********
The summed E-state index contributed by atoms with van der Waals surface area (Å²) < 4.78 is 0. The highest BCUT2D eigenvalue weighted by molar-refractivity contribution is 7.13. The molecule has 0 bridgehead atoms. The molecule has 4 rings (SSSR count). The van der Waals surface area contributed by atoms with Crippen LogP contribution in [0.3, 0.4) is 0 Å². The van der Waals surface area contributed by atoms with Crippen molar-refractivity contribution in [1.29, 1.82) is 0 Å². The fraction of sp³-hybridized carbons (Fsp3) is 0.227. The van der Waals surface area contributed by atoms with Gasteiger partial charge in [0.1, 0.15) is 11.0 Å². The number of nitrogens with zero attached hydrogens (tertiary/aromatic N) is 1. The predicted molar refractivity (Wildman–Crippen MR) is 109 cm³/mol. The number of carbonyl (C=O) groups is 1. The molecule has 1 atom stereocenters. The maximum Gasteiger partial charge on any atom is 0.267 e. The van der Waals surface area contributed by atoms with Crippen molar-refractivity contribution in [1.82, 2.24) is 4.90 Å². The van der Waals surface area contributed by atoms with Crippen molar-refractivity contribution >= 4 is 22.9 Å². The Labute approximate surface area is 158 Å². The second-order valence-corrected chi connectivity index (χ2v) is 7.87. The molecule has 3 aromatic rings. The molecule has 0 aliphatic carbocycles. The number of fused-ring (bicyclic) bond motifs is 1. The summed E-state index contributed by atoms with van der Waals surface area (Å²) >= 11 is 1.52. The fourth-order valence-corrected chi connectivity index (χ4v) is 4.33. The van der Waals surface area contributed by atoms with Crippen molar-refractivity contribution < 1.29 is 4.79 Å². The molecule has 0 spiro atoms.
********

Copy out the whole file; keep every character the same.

The summed E-state index contributed by atoms with van der Waals surface area (Å²) < 4.78 is 0. The highest BCUT2D eigenvalue weighted by molar-refractivity contribution is 7.13. The molecule has 0 bridgehead atoms. The molecule has 4 rings (SSSR count). The van der Waals surface area contributed by atoms with Crippen LogP contribution in [0.3, 0.4) is 0 Å². The van der Waals surface area contributed by atoms with Crippen molar-refractivity contribution in [1.29, 1.82) is 0 Å². The fraction of sp³-hybridized carbons (Fsp3) is 0.227. The van der Waals surface area contributed by atoms with Gasteiger partial charge in [0.1, 0.15) is 11.0 Å². The number of nitrogens with zero attached hydrogens (tertiary/aromatic N) is 1. The predicted molar refractivity (Wildman–Crippen MR) is 109 cm³/mol. The number of carbonyl (C=O) groups is 1. The molecule has 1 atom stereocenters. The maximum Gasteiger partial charge on any atom is 0.267 e. The van der Waals surface area contributed by atoms with Crippen molar-refractivity contribution in [1.82, 2.24) is 4.90 Å². The van der Waals surface area contributed by atoms with Crippen molar-refractivity contribution >= 4 is 22.9 Å². The Labute approximate surface area is 158 Å². The second-order valence-corrected chi connectivity index (χ2v) is 7.87. The molecule has 3 aromatic rings. The molecule has 0 aliphatic carbocycles. The number of fused-ring (bicyclic) bond motifs is 1. The summed E-state index contributed by atoms with van der Waals surface area (Å²) >= 11 is 1.52. The fourth-order valence-corrected chi connectivity index (χ4v) is 4.33. The van der Waals surface area contributed by atoms with Crippen molar-refractivity contribution < 1.29 is 4.79 Å². The molecule has 0 spiro atoms.